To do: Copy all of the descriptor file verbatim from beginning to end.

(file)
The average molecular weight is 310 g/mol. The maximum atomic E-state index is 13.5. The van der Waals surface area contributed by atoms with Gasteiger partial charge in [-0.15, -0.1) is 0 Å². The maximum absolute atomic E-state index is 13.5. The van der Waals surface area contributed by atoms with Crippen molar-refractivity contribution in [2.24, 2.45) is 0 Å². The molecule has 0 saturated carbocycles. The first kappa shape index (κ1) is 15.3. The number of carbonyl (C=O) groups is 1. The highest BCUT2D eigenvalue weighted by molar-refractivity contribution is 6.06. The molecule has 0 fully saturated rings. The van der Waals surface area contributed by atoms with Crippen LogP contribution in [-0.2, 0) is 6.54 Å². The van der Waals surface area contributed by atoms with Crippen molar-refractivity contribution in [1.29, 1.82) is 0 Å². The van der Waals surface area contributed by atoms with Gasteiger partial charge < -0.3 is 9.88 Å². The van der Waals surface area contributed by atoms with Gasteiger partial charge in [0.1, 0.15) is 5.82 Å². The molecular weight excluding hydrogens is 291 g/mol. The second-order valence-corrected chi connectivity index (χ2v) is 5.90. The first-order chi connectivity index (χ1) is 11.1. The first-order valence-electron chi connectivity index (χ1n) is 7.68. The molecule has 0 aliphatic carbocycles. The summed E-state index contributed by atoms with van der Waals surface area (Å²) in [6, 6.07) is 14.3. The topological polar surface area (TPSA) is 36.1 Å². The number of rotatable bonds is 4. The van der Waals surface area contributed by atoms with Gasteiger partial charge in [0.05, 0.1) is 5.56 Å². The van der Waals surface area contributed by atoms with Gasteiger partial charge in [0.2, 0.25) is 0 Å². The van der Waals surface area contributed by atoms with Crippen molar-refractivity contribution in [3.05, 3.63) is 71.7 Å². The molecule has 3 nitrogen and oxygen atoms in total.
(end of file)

The average molecular weight is 310 g/mol. The maximum atomic E-state index is 13.5. The van der Waals surface area contributed by atoms with Gasteiger partial charge in [-0.15, -0.1) is 0 Å². The maximum absolute atomic E-state index is 13.5. The van der Waals surface area contributed by atoms with Crippen molar-refractivity contribution in [2.24, 2.45) is 0 Å². The molecule has 0 saturated carbocycles. The first kappa shape index (κ1) is 15.3. The number of carbonyl (C=O) groups is 1. The highest BCUT2D eigenvalue weighted by molar-refractivity contribution is 6.06. The molecule has 0 fully saturated rings. The van der Waals surface area contributed by atoms with Crippen LogP contribution in [-0.2, 0) is 6.54 Å². The van der Waals surface area contributed by atoms with Crippen molar-refractivity contribution in [1.29, 1.82) is 0 Å². The van der Waals surface area contributed by atoms with Gasteiger partial charge < -0.3 is 9.88 Å². The van der Waals surface area contributed by atoms with Gasteiger partial charge in [0.1, 0.15) is 5.82 Å². The molecular weight excluding hydrogens is 291 g/mol. The second-order valence-corrected chi connectivity index (χ2v) is 5.90. The first-order chi connectivity index (χ1) is 11.1. The first-order valence-electron chi connectivity index (χ1n) is 7.68. The molecule has 0 aliphatic carbocycles. The summed E-state index contributed by atoms with van der Waals surface area (Å²) in [6, 6.07) is 14.3. The topological polar surface area (TPSA) is 36.1 Å². The number of rotatable bonds is 4. The van der Waals surface area contributed by atoms with Gasteiger partial charge in [0.05, 0.1) is 5.56 Å². The van der Waals surface area contributed by atoms with Gasteiger partial charge in [0.2, 0.25) is 0 Å². The van der Waals surface area contributed by atoms with Crippen molar-refractivity contribution in [3.05, 3.63) is 71.7 Å². The molecule has 3 nitrogen and oxygen atoms in total.